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Projects / Programmes source: ARIS

NEW ANTIMICROBIAL STRATEGIES IN PREVENTION OF BIOFILM FORMATION BY USING LECTINS THAT INHIBIT BACTERIAL ADHESION

Research activity

Code Science Field Subfield
4.03.07  Biotechnical sciences  Plant production  Technology of vegetal origin food 

Code Science Field
T430  Technological sciences  Food and drink technology 

Code Science Field
4.01  Agricultural and Veterinary Sciences  Agriculture, Forestry and Fisheries 
Keywords
adhesion, Listeria, biofilm, lectin, mushroom, mechanism, antimicrobial activity, microfluidics, adhesin, foodborne pathogen, food infection
Evaluation (rules)
source: COBISS
Researchers (17)
no. Code Name and surname Research area Role Period No. of publicationsNo. of publications
1.  24257  PhD Aleš Berlec  Pharmacy  Researcher  2019 - 2022  225 
2.  25126  PhD Črtomir Donik  Materials science and technology  Researcher  2019 - 2022  317 
3.  33406  PhD Nikolaja Janež  Biochemistry and molecular biology  Researcher  2020 - 2022  86 
4.  11548  PhD Barbka Jeršek  Animal production  Researcher  2019 - 2022  423 
5.  54963  Blaž Jug  Biotechnology  Researcher  2020 - 2022  32 
6.  22491  PhD Anja Klančnik  Animal production  Researcher  2019 - 2022  395 
7.  18475  PhD Aleksandra Kocijan  Materials science and technology  Researcher  2019 - 2022  256 
8.  22454  PhD Tadej Kokalj  Interdisciplinary research  Researcher  2019 - 2022  76 
9.  36596  PhD Milica Perišić Nanut  Biotechnical sciences  Researcher  2019 - 2022  147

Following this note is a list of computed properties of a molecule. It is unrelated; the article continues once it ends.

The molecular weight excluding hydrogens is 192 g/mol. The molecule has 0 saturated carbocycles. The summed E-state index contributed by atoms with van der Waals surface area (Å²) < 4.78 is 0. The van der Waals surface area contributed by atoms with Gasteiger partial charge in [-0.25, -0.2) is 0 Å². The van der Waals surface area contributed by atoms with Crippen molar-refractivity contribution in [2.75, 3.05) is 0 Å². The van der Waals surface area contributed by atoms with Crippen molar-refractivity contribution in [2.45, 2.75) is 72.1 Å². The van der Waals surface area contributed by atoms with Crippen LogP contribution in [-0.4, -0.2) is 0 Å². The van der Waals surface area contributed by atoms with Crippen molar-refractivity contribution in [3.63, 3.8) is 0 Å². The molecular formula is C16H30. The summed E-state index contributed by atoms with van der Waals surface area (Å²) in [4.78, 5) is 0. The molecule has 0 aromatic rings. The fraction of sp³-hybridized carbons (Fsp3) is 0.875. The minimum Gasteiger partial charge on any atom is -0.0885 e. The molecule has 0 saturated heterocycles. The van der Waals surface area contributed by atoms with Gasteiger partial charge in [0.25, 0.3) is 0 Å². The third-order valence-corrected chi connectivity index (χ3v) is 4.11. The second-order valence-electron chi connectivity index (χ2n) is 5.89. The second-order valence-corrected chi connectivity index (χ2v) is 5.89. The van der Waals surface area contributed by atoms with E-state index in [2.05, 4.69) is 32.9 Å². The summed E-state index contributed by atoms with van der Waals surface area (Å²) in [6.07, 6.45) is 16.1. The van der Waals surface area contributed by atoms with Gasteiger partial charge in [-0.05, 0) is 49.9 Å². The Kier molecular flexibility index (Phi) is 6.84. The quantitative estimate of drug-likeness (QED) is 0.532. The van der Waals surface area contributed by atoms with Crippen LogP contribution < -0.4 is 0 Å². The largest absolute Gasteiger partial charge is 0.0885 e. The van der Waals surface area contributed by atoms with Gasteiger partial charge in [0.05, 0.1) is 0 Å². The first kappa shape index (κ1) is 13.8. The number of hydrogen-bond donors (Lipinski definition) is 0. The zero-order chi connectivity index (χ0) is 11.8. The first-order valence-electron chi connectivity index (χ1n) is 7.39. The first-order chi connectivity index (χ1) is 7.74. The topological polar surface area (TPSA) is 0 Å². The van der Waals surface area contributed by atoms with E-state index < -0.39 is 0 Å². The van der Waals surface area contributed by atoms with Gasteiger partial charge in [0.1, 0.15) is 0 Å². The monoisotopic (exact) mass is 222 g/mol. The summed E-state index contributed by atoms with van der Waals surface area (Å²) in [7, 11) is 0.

10.  51651  PhD Tina Vida Plavec  Biotechnology  Researcher  2019 - 2022  52 
11.  37481  PhD Mateja Prunk  Biotechnology  Researcher  2019 - 2021  53 
12.  23576  PhD Jerica Sabotič  Biochemistry and molecular biology  Head  2019 - 2022  323 
13.  51713  PhD Emanuela Senjor  Biotechnology  Junior researcher  2019 - 2022  55 
14.  39997  PhD Meta Sterniša  Veterinarian medicine  Researcher  2019 - 2022  133 
15.  15600  MSc Maja Šimaga    Technical associate  2019 - 2022 
16.  55683  Tadeja Tumpej  Biotechnical sciences  Researcher  2021 - 2022  10 
17.  56053  Tanja Zupan    Technical associate  2021 - 2022 
Organisations (3)
no. Code Research organisation City Registration number No. of publicationsNo. of publications
1.  0106  Jožef Stefan Institute  Ljubljana  5051606000  91,855 
2.  0206  Institute of Metals and Technology  Ljubljana  5051622000  6,101 
3.  0481  University of Ljubljana, Biotechnical Faculty  Ljubljana  1626914  67,219